# Research

## Current Projects in Preparation:

• Approximate $k$-Nearest-Neighbors for Structured Point Clouds in High Dimensions
• Fast Gaussian Elimination for Sparse Matrices with Field Coefficients

The projects in preparation above are backbones in manifold learning for point clouds and persistent homology in computational topology, respectively, but both have much wider applications. The first project uses randomization in a crucial way, while the second project uses several ideas from algebraic topology and dynamical systems. I should like to study further applications of these or related ideas in the near future. In particular, through work in the second project, I have become interested in new techniques for numerical linear algebra. Here are more details:

## Approximate k-Nearest-Neighbors for Structured Point Clouds in High Dimensions

For data sets which can be viewed as a collection of points in a high-dimensional metric space, many algorithms in manifold learning start by solving the $k$-nearest neighbor problem, finding for each query point $q$, the closest $k$ points in the data set. If $N$ is the number of points in the data set, algorithms for the latter problem are appealing when the space required is linear in $N$, the preprocessing time is $O(N \log(N))$, and the query time is some constant power of $\log(N)$. Unfortunately, if the data is truly high-dimensional say $D$ in the thousands, a factor exponential in $D$ arises in at least one of these computation times which is too expensive to be practical. However, many assume the data has some structure such as being sampled from a manifold of dimension $d$ much smaller than $D$. Under this assumption, the algorithms pay a factor exponential in $d$ instead, which is acceptable if $d=O(\log(\log(N)))$, but still not acceptable when $d$ is closer to $\log(N)$. Using ideas from concentration of measure and asymptotic geometric analysis, we are designing an algorithm that still performs well in the latter case as well as a modified set of assumptions that are still reasonable for many data sets.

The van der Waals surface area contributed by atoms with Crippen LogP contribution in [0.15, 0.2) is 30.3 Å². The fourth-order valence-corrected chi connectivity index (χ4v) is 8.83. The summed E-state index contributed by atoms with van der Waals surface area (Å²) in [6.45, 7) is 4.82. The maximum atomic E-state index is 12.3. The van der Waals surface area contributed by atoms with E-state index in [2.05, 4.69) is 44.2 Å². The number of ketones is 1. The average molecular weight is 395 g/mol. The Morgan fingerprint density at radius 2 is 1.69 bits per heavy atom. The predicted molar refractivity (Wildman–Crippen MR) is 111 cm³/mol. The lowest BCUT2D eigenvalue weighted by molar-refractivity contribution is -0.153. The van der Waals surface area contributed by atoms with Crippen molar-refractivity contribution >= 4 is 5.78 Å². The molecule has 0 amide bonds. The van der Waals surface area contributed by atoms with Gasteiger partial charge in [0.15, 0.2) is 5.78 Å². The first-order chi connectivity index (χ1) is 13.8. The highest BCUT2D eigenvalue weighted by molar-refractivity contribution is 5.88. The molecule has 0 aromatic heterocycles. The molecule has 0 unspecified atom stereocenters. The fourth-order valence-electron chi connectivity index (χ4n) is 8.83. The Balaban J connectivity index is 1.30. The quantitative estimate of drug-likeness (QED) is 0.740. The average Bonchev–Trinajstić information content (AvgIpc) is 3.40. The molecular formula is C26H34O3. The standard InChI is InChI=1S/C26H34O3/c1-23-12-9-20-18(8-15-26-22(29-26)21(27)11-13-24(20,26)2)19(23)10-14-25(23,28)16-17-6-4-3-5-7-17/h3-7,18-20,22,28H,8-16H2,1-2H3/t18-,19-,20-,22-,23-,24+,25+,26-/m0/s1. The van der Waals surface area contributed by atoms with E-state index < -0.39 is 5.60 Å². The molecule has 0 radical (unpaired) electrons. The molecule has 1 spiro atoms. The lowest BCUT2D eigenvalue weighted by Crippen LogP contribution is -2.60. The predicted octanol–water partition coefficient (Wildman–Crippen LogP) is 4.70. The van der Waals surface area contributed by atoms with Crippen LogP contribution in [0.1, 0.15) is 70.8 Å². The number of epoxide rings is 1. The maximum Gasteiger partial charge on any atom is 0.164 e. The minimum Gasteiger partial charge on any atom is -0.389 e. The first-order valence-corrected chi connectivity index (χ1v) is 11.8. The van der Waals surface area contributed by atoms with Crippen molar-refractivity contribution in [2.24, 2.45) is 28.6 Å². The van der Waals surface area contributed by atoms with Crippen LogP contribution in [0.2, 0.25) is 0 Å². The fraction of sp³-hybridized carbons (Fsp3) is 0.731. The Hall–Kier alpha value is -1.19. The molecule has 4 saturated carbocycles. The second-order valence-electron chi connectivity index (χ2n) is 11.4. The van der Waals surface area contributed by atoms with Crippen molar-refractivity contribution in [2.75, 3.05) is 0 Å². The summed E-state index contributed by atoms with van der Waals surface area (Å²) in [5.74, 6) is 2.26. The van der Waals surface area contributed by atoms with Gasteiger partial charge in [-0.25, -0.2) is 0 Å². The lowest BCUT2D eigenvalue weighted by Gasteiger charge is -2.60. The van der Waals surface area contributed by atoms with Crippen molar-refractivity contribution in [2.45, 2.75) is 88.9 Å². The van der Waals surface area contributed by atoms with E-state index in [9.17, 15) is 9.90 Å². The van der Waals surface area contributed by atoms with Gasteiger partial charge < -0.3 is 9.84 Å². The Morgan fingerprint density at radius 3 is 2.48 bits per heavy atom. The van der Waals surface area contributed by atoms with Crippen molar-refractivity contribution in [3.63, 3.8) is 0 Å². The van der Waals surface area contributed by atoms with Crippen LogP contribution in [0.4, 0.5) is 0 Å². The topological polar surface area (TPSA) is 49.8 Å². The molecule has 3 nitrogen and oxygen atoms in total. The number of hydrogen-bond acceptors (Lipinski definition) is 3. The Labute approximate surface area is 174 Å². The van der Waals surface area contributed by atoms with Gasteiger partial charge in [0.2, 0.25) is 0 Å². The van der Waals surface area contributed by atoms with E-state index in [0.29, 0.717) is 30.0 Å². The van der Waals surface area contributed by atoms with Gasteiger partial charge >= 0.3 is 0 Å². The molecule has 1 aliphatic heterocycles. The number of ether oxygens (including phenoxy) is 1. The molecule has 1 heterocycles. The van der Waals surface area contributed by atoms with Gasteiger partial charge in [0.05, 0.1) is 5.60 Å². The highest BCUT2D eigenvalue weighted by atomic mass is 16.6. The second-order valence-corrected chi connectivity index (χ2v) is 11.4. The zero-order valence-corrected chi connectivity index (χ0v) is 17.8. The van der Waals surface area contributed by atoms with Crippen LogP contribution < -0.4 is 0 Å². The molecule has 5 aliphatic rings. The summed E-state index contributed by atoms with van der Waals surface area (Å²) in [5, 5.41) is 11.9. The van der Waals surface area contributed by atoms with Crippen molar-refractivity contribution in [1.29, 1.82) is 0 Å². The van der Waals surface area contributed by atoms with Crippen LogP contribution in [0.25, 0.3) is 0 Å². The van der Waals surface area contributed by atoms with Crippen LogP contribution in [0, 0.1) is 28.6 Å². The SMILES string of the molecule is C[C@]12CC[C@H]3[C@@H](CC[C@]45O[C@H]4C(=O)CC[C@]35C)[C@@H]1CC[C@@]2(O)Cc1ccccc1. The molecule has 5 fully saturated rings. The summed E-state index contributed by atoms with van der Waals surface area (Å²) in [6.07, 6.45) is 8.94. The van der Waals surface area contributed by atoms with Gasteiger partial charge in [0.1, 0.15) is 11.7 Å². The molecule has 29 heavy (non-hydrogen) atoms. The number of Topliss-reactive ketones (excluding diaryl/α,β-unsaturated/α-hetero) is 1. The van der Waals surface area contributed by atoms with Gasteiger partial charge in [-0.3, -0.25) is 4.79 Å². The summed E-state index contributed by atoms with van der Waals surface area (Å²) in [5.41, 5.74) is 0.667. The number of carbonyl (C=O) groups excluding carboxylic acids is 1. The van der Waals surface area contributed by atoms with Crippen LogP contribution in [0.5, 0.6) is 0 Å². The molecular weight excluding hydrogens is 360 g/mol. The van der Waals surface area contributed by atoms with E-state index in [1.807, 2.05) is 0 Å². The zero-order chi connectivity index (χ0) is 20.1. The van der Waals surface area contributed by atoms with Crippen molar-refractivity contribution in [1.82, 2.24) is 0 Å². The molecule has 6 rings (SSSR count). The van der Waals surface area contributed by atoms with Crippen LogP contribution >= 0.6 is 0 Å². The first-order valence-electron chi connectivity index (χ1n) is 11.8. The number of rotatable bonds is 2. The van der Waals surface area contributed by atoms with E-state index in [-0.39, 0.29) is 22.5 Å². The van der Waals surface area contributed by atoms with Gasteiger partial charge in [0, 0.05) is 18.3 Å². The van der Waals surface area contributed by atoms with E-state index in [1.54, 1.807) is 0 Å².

## Fast Gaussian Elimination for Sparse Matrices with Field Coefficients

Many applications in numerical computing require solving sparse linear systems:
systems of linear equations with few nonzero coefficients in each equation. Many solvers resort to some form of matrix reduction as a final step; Gaussian elimination, also known as LR-decomposition, is the simplest of these. If $N$ is the number of columns of a square matrix, then the number of floating point operations is near cubic in $N$ in the worst case, when field coefficients are used. However, one would hope that because many of the entries in the matrix corresponding to a sparse linear system are 0, the number of floating point operations should be much less, say quadratic or smaller in $N$. Using ideas from discrete Morse theory, algebraic topology, and graph theory, we are designing a direct solver for such systems with computation time $O(pNg)$ with $g$ the number of pivots and $p$ the maximum number of entries in each column.